Alumni Updates and Spotlight
Why VAMPY and SCATS matter to me
Christian Butterfield (VAMPY 2015-18):The thing that's kept me coming back to VAMPY — other than the friends, because friends were the biggest thing — is the self-confidence that I get here. Outside of VAMPY, I don't feel very confident about myself or what I can do, but the moment I come to camp, I feel much more capable and happy with myself.
Addie Blankinship (SCATS 2016-18): SCATS is my second home. It’s somewhere where I feel comfortable being myself. I’ve
met so many people, and each year it’s so fun to revisit everything and see people
Ms. Allison Elliott-Shannon of Lexington (VAMPY 1993-5; Travel; Counselor) is the Director of Communication at the College of Public Health at the University of Kentucky. She earned a BA in history with a minor in English from Centre College in 2001 and an MA in communication from American University in 2002: “I'm working on my PhD in higher education, with a focus on the history of women's philanthropic support of education. I'm also stepmom to a delightful teenage girl, Sophia, and recently took a trip to Iceland, where my husband Brent and I rode horses, hiked behind waterfalls, bought large quantities of Icelandic knitting wool (me), and studied the finer points of Reykjavik's indie record store scene (him). I credit my continuing passion for travel, in part, to my 1996 London travel experience with the Center, where I broke in my first passport and learned there was life beyond rural Kentucky.”
Dr. James Marks of Rockville, MD (VAMPY 2003-5; Counselor)earned a BS in biology from the University of Kentucky in 2012 and a PhD in pharmacognosy from the University of Illinois at Chicago in 2018. He is a postdoctoral fellow at the National Institutes of Health’s (NIH) National Institute of Arthritis and Musculoskeletal and Skin Diseases: “I just finished my PhD studying the mechanisms of antibiotic action. Now, I am studying RNA biology at the NIH. I was lucky enough to meet me future wife in graduate school. We married two years ago and are both working at the NIH. It's a wonderful blend of love and science.”
Dr. Scott Nass of Burbank, CA (VAMPY 1988-91; Counselor; Alumni Association Founding Member)earned his BA in psychology in 1997 and his BA in English in 1998, both from Bradley University; his MPA in urban management in 2000 from Indiana University-Bloomington; and his MD in medicine in 2009 from the Charles R. Drew University of Medicine and Science/David Geffen School of Medicine at UCLA. He is Director of Inpatient Education at Citrus Valley Health Partners in West Covina, CA. “In 2017, I was honored to be accepted to the inaugural class of the George Washington University Leaders for Health Equity Fellowship. (Photo evidence and further details at https://equityfellowship.gwhwi.org/.) In 2017 I was designated an Atlantic Fellow for Health Equity, a lifelong global cohort of changemakers seeking to achieve health equity for all. You can read the press release here.
Spotlight on: Karyn Andrews (SCATS 1986-87)
Karyn is currently in the WKU graduate program in gifted studies, working toward her endorsement. For her practicum, she taught a course at CSAT this summer.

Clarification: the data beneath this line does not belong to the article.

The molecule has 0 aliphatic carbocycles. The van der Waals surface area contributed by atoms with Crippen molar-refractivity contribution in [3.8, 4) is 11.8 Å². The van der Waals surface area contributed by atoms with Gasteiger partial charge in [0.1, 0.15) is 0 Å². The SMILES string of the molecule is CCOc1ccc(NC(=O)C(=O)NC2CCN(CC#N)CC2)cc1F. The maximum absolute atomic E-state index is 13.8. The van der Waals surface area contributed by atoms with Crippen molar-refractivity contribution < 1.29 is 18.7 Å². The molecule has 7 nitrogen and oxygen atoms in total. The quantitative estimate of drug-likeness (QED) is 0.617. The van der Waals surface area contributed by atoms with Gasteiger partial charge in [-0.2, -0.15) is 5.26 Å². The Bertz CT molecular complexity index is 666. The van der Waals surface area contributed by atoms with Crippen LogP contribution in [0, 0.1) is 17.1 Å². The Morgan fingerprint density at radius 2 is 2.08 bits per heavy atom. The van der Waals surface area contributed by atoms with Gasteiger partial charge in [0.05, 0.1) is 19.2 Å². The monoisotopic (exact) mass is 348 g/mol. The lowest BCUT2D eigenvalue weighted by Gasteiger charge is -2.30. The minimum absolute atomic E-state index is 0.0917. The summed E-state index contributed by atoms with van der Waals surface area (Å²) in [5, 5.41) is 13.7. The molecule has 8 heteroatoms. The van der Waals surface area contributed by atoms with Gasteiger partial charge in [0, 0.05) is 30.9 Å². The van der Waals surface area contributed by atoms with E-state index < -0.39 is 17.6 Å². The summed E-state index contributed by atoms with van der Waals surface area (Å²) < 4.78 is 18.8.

Where did you grow up?
In LaRue county, in a little town called Buffalo.
How did you find out about SCATS?
My mother was working on her gifted endorsement at the time — she actually taught at SCATS my first year. I took her class — a newspaper class.
What other memories do you have of SCATS?
Going to Opryland — that was fun. I remember making a camera out of an oatmeal box and getting to develop the pictures. There is a drawing that I did in a drawing class still hanging on the wall of my parents’ house.
What career have you pursued?
I work at Mt. Washington Elementary in Bullitt County as the school librarian. I taught band for two years at a Christian school and then want back to graduate school and got my Masters in library. I’m now doing the gifted endorsement toward earning Rank 1 as a teacher.
Why did you decide to do the gifted and talented endorsement?
It’s something I've always wanted to do. I’ve always been a strong advocate for gifted education.
Have there been topics you have covered in your graduate work that have made you reflect
back on yourself as a gifted student?
Definitely. I've learned a lot about myself. I didn’t realize that getting frustrated easily and being very emotional were often tied in with being gifted. I would get irritated with teachers who wanted me to work a problem the way they wanted me to work it out rather than the way I wanted to work it out.
What was it like growing up as a gifted young person?
I was lucky my parents were advocates for me. Once she realized I knew all my letters when I was 19 months old, my mom thought, “Hey, this isn’t normal. We need to figure something out.” She brought me to Western when I was four and had me tested. I was lucky in that I had teachers who challenged me up through third grade. There was no gifted program in my school until I was older, and that was a pull-out, one hour, one day a week program. The superintendent in the district now does a good job with middle and high school students, but with elementary, we’re still getting there.
Has there been any part of the graduate program that you have particularly enjoyed?
I've enjoyed all of it. I’m really enjoying SCATS. This is my first time working with middle school kids, except for when I did student teaching years and years ago, and it has not been as scary as I thought it would be!
Your class is called Book, Books, Books. What are your specific goals?
I want students to have shared with each other books and book series. I want them to come away with a big, long list of new books to read and an appreciation for different genres. Their interests are guiding the direction I take in class. I think it’s working!
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